For more than 30 years there’s been a Twiggy at Lou Ann Best’s house. That’s the name she gives every one of the squirrels she’s trained to water-ski. (John Kelly/The Washington Post)

It’s the day before the opening of the Richmond Home & Garden Show, and Lou Ann Best is telling me about the emptiness she felt after the death of her husband, Chuck. Pressed tightly against her chest is a squirrel, perhaps the most famous squirrel in the world: Twiggy, the water-skiing squirrel.

Twiggy is about to be pulled behind a remote-controlled boat in a shallow pool that’s been erected in a show building near the Richmond International Raceway. Local TV news crews are getting in position for their shots. Everyone loves a water-skiing squirrel.

“I quit after Chuck died,” Lou Ann says. “I didn’t think I could do this.”

When Chuck died, the fun seemed to go out of escorting a water-skiing squirrel around the country.

It was 1978 when Chuck and Lou Ann taught their first squirrel to water ski. At the time, they ran a skating rink in Sanford, Fla., and they were adept at teaching animals to do unusual things. The rink’s mascot was Moose, a roller-skating chimp. They had also taught a French poodle to surf.

Lou Ann Best and Twiggy the water skiing squirrel. Best. After Best’s husband, Chuck, drowned, the act became more than just for fun. (John Kelly/The Washington Post)

“It was totally a joke,” Lou Ann says of training that first squirrel, an orphan brought to them by a roofer friend. Chuck had just bought an RC boat for their daughter Lalainia, and friends dared him to use it with the squirrel.

How do you train a squirrel to water-ski?

“We started in the bathtub,” Lou Ann says. “You sit in the bathtub and let them run around. After a while, they don’t need you in the water. They’re so used to it, it’s like second nature.”

Chuck spent hours fashioning little skis out of plastic foam and packing crates. They took Twiggy on family trips to Lake Monroe, practicing until she would patiently stand on the little skis.

“It was totally a joke,” Lou Ann says. The local paper got wind of the Bests’ water-skiing squirrel and did a story. Then a bigger newspaper did one. Then a wire service reporter came. Then a TV crew. Twiggy went viral.

In 1979, the organizer of a boat show in Palm Beach booked Twiggy. He told Chuck and Lou Ann, “If this works well, I’m taking you to Louisville, to my other show.”

It worked well. Twiggy became a fixture at boat shows, RV shows and home shows, and was featured on TV’s “Real People.” The Bests sold the roller rink. They traveled the land with their squirrels in a 40-foot motor home. Since squirrels don’t live that long, they were always training a new Twiggy.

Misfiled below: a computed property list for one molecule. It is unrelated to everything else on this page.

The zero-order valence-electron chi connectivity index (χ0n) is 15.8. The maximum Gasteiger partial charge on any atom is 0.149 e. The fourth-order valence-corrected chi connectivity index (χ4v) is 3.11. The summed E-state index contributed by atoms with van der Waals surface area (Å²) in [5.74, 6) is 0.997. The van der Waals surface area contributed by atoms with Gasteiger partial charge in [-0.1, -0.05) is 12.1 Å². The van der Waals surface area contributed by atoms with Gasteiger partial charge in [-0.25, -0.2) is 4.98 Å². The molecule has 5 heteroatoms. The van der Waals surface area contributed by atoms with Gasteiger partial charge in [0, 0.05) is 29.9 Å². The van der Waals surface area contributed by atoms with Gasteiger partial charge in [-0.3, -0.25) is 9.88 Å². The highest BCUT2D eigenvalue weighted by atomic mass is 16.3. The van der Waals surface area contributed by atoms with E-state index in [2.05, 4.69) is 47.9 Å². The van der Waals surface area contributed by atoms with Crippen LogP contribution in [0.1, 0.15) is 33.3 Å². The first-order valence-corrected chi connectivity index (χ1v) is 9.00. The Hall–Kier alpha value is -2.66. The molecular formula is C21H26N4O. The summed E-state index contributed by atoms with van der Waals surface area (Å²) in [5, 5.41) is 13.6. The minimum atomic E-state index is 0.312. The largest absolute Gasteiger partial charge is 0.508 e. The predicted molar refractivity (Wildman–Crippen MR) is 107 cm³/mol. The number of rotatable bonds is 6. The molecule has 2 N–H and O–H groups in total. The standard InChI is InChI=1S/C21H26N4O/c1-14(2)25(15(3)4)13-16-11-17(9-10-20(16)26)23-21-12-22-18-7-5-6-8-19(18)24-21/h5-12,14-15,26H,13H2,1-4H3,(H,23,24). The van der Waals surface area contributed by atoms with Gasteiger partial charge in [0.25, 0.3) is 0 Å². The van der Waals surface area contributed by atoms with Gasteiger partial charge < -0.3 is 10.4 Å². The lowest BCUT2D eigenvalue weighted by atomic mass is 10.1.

Then, in 1997, on a family boating trip, Chuck drowned. He’d rescued his struggling stepfather from the water before sinking under the surface. Lou Ann says, “My son, who just turned 16, had to pull his daddy dead out of the river.”

Lou Ann stopped touring. Then Twiggy #3 died. Twiggy #4 wasn’t quite ready, and Lou Ann didn’t feel much like going back on the road, anyway.

Still, the requests kept pouring in, and Lou Ann decided maybe a greater power was at work.

“The only thing I can figure is the Lord knew how my husband would die, in a boating accident,” she says.

Lou Ann successfully trained Twiggy #4 herself and got back on the show circuit, delivering a water-safety message: Learn to swim. Listen to the lifeguard. Wear a life jacket when boating.

And now here she is in Richmond with her son, Chuck Jr. “I was going to be a stockbroker, then I decided to do this,” he says. “It’s actually a lot more fun.”

Chuck helps with marketing and social media. (You can find Twiggy’s Tweets at @TwiggysLagoon.

The show’s not open to the public yet, but the media has gathered. We watch as Lou Ann slips off her shoes and steps into a shallow pool. Chuck Jr. drives the boat up to his mother and she gently places Twiggy on the skis behind it. The squirrel grabs the handlebars and the boat zips off, carving circle after circle in the clear water.

It is a truly mesmerizing sight.

Does the squirrel mind?

“I’m not hurting the squirrel,” says Lou Ann, a licensed wildlife rehabilitator. “There’s nothing unnatural about what she’s doing.”

Twiggy performs wearing a tiny life jacket, the sort of equipment that might have saved Chuck Sr.

“I believe with all my heart and soul this was the Lord’s purpose,” Lou Ann says. “I do these water park shows all the time, and little kids will run up to me and say: ‘I just want to tell you, I went out there and learned to float, just like Twiggy said.’

“See, that’s the magic of the whole thing. They hear Twiggy. Animals speak to you.”

Tomorrow: You’ll never believe who invented squirrel-proof hot pepper birdseed.

Twitter: @johnkelly

For previous columns, visit washingtonpost.com/johnkelly.